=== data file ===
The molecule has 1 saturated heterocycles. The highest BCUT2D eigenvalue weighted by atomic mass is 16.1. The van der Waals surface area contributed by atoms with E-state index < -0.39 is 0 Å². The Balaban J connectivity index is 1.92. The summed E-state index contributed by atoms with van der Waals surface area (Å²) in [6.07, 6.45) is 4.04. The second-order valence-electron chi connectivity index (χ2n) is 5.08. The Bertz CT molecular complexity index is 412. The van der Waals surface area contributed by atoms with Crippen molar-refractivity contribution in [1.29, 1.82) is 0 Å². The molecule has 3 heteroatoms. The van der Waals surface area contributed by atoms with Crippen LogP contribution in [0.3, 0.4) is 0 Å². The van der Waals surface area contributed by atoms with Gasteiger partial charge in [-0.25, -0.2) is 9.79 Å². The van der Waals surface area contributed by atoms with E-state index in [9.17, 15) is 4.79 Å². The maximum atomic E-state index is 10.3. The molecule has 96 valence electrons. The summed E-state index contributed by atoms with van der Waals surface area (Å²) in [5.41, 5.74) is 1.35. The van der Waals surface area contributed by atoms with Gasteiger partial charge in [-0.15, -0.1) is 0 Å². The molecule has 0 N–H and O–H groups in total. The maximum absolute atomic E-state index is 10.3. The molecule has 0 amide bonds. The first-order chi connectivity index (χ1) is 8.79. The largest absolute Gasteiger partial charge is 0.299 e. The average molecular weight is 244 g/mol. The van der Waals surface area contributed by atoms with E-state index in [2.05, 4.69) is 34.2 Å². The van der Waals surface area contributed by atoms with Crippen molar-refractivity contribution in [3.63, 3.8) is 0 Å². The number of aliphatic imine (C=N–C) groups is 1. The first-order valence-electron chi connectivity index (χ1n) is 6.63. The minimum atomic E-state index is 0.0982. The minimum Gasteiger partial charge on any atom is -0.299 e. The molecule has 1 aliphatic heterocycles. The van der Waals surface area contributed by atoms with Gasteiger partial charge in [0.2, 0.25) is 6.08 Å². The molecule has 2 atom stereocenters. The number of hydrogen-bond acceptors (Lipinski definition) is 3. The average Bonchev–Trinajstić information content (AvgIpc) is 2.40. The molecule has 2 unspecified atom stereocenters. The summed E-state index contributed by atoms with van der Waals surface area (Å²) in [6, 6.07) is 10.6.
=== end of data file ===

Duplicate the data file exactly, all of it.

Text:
The molecule has 1 saturated heterocycles. The highest BCUT2D eigenvalue weighted by atomic mass is 16.1. The van der Waals surface area contributed by atoms with E-state index < -0.39 is 0 Å². The Balaban J connectivity index is 1.92. The summed E-state index contributed by atoms with van der Waals surface area (Å²) in [6.07, 6.45) is 4.04. The second-order valence-electron chi connectivity index (χ2n) is 5.08. The Bertz CT molecular complexity index is 412. The van der Waals surface area contributed by atoms with Crippen molar-refractivity contribution in [1.29, 1.82) is 0 Å². The molecule has 3 heteroatoms. The van der Waals surface area contributed by atoms with Crippen LogP contribution in [0.3, 0.4) is 0 Å². The van der Waals surface area contributed by atoms with Gasteiger partial charge in [-0.25, -0.2) is 9.79 Å². The van der Waals surface area contributed by atoms with E-state index in [9.17, 15) is 4.79 Å². The maximum atomic E-state index is 10.3. The molecule has 96 valence electrons. The summed E-state index contributed by atoms with van der Waals surface area (Å²) in [5.41, 5.74) is 1.35. The van der Waals surface area contributed by atoms with Gasteiger partial charge in [-0.15, -0.1) is 0 Å². The molecule has 0 N–H and O–H groups in total. The maximum absolute atomic E-state index is 10.3. The molecule has 0 amide bonds. The first-order chi connectivity index (χ1) is 8.79. The largest absolute Gasteiger partial charge is 0.299 e. The average molecular weight is 244 g/mol. The van der Waals surface area contributed by atoms with E-state index in [2.05, 4.69) is 34.2 Å². The van der Waals surface area contributed by atoms with Crippen molar-refractivity contribution in [3.63, 3.8) is 0 Å². The number of aliphatic imine (C=N–C) groups is 1. The first-order valence-electron chi connectivity index (χ1n) is 6.63. The minimum atomic E-state index is 0.0982. The minimum Gasteiger partial charge on any atom is -0.299 e. The molecule has 1 aliphatic heterocycles. The van der Waals surface area contributed by atoms with Gasteiger partial charge in [0.2, 0.25) is 6.08 Å². The molecule has 2 atom stereocenters. The number of hydrogen-bond acceptors (Lipinski definition) is 3. The average Bonchev–Trinajstić information content (AvgIpc) is 2.40. The molecule has 2 unspecified atom stereocenters. The summed E-state index contributed by atoms with van der Waals surface area (Å²) in [6, 6.07) is 10.6.